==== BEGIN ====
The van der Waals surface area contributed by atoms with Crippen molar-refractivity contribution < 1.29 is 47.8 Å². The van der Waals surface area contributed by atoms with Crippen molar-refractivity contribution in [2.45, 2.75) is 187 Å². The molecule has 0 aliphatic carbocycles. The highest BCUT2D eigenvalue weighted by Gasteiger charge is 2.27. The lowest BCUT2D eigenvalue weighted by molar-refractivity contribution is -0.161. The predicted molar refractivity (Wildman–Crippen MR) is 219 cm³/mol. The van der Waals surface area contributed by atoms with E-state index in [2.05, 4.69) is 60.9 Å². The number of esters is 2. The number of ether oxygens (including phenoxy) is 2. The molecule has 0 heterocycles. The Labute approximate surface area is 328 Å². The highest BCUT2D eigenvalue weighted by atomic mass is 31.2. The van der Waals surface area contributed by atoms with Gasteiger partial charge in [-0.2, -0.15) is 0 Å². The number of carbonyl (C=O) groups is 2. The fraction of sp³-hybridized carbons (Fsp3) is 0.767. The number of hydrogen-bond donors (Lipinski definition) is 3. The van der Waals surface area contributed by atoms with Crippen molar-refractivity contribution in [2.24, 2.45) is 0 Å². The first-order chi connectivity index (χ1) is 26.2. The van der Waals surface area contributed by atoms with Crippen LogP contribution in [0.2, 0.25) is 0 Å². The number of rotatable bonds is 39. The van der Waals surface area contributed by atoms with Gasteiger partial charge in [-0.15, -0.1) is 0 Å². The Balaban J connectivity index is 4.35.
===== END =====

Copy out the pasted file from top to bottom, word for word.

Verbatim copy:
The van der Waals surface area contributed by atoms with Crippen molar-refractivity contribution < 1.29 is 47.8 Å². The van der Waals surface area contributed by atoms with Crippen molar-refractivity contribution in [2.45, 2.75) is 187 Å². The molecule has 0 aliphatic carbocycles. The highest BCUT2D eigenvalue weighted by Gasteiger charge is 2.27. The lowest BCUT2D eigenvalue weighted by molar-refractivity contribution is -0.161. The predicted molar refractivity (Wildman–Crippen MR) is 219 cm³/mol. The van der Waals surface area contributed by atoms with E-state index in [2.05, 4.69) is 60.9 Å². The number of esters is 2. The number of ether oxygens (including phenoxy) is 2. The molecule has 0 heterocycles. The Labute approximate surface area is 328 Å². The highest BCUT2D eigenvalue weighted by atomic mass is 31.2. The van der Waals surface area contributed by atoms with Gasteiger partial charge in [-0.2, -0.15) is 0 Å². The number of carbonyl (C=O) groups is 2. The fraction of sp³-hybridized carbons (Fsp3) is 0.767. The number of hydrogen-bond donors (Lipinski definition) is 3. The van der Waals surface area contributed by atoms with Crippen molar-refractivity contribution in [2.24, 2.45) is 0 Å². The first-order chi connectivity index (χ1) is 26.2. The van der Waals surface area contributed by atoms with Crippen LogP contribution in [0.2, 0.25) is 0 Å². The number of rotatable bonds is 39. The van der Waals surface area contributed by atoms with Gasteiger partial charge in [-0.15, -0.1) is 0 Å². The Balaban J connectivity index is 4.35.